Ty Segall's 'Emotional Mugger': EW Review
Ty Segall has built his career on being prolific. Through his various projects, the garage-rock luminary has released more than a dozen albums since 2008 that all serve up a similar blend of glam vocals, lo-fi sludge, and psychedelic guitars. He’s been reliably good — even when he’s deviating into mystical acoustic experiments like 2013’s Sleeper — and with 2014’s Manipulator, seemed to have finally nailed the perfect blend of cheap-beer swagger and flower-power melody. But with his new Emotional Mugger, he takes a step back.
Many of Emotional Mugger‘s tracks sound more like half-baked stylistic exercises than true songs. “Breakfast Eggs” and “Mandy Cream” come off as muddled sketches of Segall’s typically sharp writing. And while guitars often highlight his work, here they obstruct: “Emotional Mugger / Leopard Priestess” features an acceptable riff that irritates when repeated for minutes on end. The distortion of penultimate track “W.U.O.T.W.S.” — essentially three minutes of snippets from the rest of the album stitched together by static — is the type of indulgence that would’ve even been a stretch on a stronger record.
Even so, Segall is too talented to populate an album exclusively with missteps. The opening cut “Squealer” is awesomely ominous — down to Segall signaling the entrance of a guitar solo by sneering “That’s right.” And “Candy Sam” is easily one of the strongest songs in Segall’s extensive discography, an instantly hummable nugget with just enough scuzz. These highlights keep Emotional Mugger from being an abject failure — but Segall doesn’t usually deal in mediocrity.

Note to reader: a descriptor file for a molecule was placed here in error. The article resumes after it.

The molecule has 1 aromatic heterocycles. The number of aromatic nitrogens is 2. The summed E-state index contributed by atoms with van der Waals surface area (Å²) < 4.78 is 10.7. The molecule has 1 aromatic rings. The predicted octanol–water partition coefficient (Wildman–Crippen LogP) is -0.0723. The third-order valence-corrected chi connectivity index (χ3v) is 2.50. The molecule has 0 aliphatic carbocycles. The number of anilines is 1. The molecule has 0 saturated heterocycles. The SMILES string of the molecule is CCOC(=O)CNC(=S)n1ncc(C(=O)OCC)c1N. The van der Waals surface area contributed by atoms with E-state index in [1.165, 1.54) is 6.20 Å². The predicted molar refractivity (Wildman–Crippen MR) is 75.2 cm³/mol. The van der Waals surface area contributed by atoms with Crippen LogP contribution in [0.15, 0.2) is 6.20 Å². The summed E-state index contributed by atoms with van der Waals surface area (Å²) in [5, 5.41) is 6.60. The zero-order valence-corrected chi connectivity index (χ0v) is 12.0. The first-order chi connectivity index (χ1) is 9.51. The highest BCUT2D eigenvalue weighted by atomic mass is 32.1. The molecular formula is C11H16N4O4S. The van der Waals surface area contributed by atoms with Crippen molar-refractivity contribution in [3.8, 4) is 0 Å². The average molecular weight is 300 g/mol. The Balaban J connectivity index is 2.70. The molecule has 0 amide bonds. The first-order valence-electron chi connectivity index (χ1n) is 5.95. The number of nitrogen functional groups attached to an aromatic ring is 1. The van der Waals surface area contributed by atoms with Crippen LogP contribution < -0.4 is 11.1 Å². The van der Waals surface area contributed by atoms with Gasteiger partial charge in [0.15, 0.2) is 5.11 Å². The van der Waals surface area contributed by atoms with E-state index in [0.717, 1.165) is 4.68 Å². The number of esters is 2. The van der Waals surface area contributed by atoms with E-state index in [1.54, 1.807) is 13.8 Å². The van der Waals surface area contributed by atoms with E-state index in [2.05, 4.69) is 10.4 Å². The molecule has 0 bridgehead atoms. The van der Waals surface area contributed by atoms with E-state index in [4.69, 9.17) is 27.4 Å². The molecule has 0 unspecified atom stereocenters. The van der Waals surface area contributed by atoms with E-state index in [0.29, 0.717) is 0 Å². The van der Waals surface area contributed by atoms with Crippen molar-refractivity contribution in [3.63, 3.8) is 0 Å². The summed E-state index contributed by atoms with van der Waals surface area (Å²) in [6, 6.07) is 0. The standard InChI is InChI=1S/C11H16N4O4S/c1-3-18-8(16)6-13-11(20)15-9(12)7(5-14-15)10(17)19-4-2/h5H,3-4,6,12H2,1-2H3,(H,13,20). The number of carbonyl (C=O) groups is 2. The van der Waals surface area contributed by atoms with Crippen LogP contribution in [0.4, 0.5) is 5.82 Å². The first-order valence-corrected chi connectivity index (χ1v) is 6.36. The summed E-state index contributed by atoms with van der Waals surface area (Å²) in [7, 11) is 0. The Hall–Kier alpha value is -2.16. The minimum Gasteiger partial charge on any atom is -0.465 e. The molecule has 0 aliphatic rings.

Plenty of other garage-rockers release aesthetically uncreative music with uninspired songwriting — it’s hard to come up new tricks for a decades-old sound — but Segall imbues the genre with quirky flourishes and exceptional melodies that set him apart. Although Emotional Mugger isn’t a bad record — Segall probably doesn’t have one of those in him — it’s among his weakest releases yet. Even this deep into a phenomenal career, the great are allowed to falter.